The title of Gauleiter was first established in 1925 after the Nazi Party reorganized following the failed Munich Beer Hall Putsch. By 1928, Gauleiter had also become a Nazi paramilitary rank, and would eventually become the second highest such position, ranking only below the rank of Reichsleiter.
In theory, a Gauleiter was merely a representative of the Nazi Party who served to coordinate regional Nazi party events and also served to "advise" the local government. In practice, Gauleiters were the unquestioned rulers of their particular areas of responsibility. The legal governmental establishment merely existed as a rubber stamp for the Gauleiter.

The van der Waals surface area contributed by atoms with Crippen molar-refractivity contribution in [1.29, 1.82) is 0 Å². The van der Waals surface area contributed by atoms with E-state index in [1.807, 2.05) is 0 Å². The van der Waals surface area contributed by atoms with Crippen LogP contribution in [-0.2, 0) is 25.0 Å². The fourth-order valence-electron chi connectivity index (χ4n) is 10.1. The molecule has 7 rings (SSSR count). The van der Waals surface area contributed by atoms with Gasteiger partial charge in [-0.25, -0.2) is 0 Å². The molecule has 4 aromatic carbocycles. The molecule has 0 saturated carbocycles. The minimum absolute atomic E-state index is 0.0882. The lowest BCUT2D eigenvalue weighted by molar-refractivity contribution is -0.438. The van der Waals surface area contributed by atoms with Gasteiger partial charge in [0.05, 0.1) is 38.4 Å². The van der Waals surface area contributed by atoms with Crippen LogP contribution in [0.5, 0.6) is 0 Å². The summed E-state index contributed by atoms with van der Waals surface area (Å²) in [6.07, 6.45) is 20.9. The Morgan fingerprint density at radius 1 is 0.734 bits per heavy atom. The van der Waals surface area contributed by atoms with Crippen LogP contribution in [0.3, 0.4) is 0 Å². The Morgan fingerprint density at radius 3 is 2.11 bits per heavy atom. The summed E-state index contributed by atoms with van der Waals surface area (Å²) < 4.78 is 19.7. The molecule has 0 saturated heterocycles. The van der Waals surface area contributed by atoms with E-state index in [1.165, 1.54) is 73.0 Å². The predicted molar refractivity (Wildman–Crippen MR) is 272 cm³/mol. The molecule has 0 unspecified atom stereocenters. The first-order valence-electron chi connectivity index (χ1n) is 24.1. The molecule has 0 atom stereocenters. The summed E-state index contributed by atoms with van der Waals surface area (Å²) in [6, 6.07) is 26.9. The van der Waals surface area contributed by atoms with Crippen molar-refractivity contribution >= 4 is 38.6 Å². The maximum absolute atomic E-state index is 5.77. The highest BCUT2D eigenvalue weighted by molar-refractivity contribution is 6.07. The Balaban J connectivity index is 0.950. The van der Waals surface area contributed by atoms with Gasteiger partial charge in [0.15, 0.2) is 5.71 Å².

Gauleiter in In the Presence of Mine EnemiesEdit
By 2010, a Gauleiter could have a substantial amount of power within his sphere. The Gauleiter of Berlin, Rolf Stolle, began challenging the Party and the government. Stolle's power and charisma gained the support of the German people. When the SS initiated a Putsch against reformer Führer Heinz Buckliger, Stolle rallied popular support and stymied the Putsch until the Wehrmacht moved against the SS. Stolle was a hero, and his political star was on the rise.